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digitalmars.D.learn - Getting the size of a type tuple

reply David Zhang <straivers98 gmail.com> writes:
Given the function F, where: F(Args...)(Args args) { ... }

How can I statically determine the size of the argument list in 
bytes?

Preferably, I would like a one-liner. However, std.algorithm 
doesn't seem to support tuples, or `Args.each!(T => 
T.sizeof).sum` would work.

For the moment, I've settled on using a helper function:

size_t size(Args...)()
{
     size_t size;
     foreach(Arg; Args)
         size += Arg.sizeof;
     return size;
}

But it's a bit clunky. Is there a more idiomatic way to do this?

Thanks
Sep 21
parent reply ag0aep6g <anonymous example.com> writes:
On 09/21/2017 08:44 PM, David Zhang wrote:
 Given the function F, where: F(Args...)(Args args) { ... }
 
 How can I statically determine the size of the argument list in bytes?
 
 Preferably, I would like a one-liner. However, std.algorithm doesn't 
 seem to support tuples, or `Args.each!(T => T.sizeof).sum` would work.
 
 For the moment, I've settled on using a helper function:
 
 size_t size(Args...)()
 {
      size_t size;
      foreach(Arg; Args)
          size += Arg.sizeof;
      return size;
 }
 
 But it's a bit clunky. Is there a more idiomatic way to do this?
I don't have a one-liner, but here are some other solutions that might be interesting. None of them is particularly pretty, though. 1) Recursive template: ---- template size_recur(Types ...) { static if (Types.length == 0) enum size_recur = 0; else enum size_recur = Types[0].sizeof + size_recur!(Types[1 .. $]); } ---- 2) Using the std library: ---- template size_std(Types ...) { import std.algorithm: sum; import std.range: only; import std.meta: staticMap; enum sizeOf(T) = T.sizeof; enum size_std = staticMap!(sizeOf, Types).only.sum; } ---- 3) Declaring a packed struct in a function literal that gets immediately called: ---- enum size_so_very_clever(Types ...) = () { struct S { align(1) Types fields; } return S.sizeof; } (); ----
Sep 21
next sibling parent David Zhang <straivers98 gmail.com> writes:
On Thursday, 21 September 2017 at 19:49:14 UTC, ag0aep6g wrote:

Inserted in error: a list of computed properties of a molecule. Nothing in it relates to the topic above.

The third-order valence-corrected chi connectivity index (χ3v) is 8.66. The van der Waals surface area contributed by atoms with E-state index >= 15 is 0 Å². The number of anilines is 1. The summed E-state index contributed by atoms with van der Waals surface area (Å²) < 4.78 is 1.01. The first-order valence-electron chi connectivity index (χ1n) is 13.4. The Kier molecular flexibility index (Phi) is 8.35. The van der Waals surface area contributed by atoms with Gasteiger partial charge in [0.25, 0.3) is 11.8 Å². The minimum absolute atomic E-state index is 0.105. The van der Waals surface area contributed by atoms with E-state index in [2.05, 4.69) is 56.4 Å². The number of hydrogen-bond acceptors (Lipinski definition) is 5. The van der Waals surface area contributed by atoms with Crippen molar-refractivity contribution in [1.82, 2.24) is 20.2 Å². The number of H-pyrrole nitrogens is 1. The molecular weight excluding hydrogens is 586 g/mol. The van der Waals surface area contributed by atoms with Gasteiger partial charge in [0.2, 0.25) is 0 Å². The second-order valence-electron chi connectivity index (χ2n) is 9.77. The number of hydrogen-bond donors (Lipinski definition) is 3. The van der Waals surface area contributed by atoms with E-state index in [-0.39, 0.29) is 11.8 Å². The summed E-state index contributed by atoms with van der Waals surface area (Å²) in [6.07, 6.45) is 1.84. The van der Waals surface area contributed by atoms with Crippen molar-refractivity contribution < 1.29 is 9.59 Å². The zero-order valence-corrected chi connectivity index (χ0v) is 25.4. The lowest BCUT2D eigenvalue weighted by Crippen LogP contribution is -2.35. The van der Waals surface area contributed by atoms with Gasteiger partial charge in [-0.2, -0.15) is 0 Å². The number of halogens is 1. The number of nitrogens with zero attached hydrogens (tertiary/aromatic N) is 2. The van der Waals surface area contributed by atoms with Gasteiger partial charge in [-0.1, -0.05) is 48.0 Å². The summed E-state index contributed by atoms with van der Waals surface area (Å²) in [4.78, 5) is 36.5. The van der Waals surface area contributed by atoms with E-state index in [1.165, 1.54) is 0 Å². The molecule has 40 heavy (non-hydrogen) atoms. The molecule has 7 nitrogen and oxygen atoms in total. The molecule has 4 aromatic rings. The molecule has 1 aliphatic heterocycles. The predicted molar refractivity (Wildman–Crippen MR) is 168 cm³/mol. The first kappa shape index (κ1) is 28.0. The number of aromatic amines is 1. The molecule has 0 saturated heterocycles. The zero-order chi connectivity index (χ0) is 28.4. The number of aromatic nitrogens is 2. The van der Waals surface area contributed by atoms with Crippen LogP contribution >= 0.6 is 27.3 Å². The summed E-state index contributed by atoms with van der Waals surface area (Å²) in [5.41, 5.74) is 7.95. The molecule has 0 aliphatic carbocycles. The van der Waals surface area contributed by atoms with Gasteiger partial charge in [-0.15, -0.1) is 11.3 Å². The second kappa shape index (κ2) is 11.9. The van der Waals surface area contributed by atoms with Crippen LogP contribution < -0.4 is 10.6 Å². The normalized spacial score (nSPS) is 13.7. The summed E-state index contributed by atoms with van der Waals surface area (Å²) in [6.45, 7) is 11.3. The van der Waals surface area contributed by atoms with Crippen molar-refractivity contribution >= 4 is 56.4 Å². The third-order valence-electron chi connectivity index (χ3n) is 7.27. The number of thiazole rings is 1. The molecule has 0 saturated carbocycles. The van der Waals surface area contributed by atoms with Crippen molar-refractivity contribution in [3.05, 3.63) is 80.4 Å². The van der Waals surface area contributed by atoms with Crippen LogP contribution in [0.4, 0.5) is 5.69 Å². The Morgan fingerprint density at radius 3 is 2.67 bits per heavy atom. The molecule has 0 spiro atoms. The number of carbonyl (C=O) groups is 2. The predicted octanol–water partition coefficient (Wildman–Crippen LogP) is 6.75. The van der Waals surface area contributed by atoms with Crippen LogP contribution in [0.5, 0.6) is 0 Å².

I don't have a one-liner, but here are some other solutions 
 that might be interesting. None of them is particularly pretty, 
 though.

 1) Recursive template: <snip>

 2) Using the std library: <snip>

 3) Declaring a packed struct in a function literal that gets 
 immediately called: <snip>
I think the recursive one looks best, but I agree. None of them look particularly good.
Sep 21
prev sibling parent reply "H. S. Teoh" <hsteoh quickfur.ath.cx> writes:
On Thu, Sep 21, 2017 at 09:49:14PM +0200, ag0aep6g via Digitalmars-d-learn
wrote:
[...]
 3) Declaring a packed struct in a function literal that gets
 immediately called:
 ----
 enum size_so_very_clever(Types ...) = () {
     struct S { align(1) Types fields; }
     return S.sizeof;
 } ();
 ----
I'd just do: template sizeofStruct(Types...) { struct S { align(1) Types fields; } enum sizeofStruct = S.sizeof; } Skip the CTFE implied by the function literal, the compiler already knows the size very well. T -- What are you when you run out of Monet? Baroque.
Sep 21
parent ag0aep6g <anonymous example.com> writes:
On 09/21/2017 09:59 PM, H. S. Teoh wrote:
 On Thu, Sep 21, 2017 at 09:49:14PM +0200, ag0aep6g via Digitalmars-d-learn
wrote:
 [...]
 3) Declaring a packed struct in a function literal that gets
 immediately called:
 ----
 enum size_so_very_clever(Types ...) = () {
      struct S { align(1) Types fields; }
      return S.sizeof;
 } ();
 ----
I'd just do: template sizeofStruct(Types...) { struct S { align(1) Types fields; } enum sizeofStruct = S.sizeof; } Skip the CTFE implied by the function literal, the compiler already knows the size very well.
Yup. That's better.
Sep 21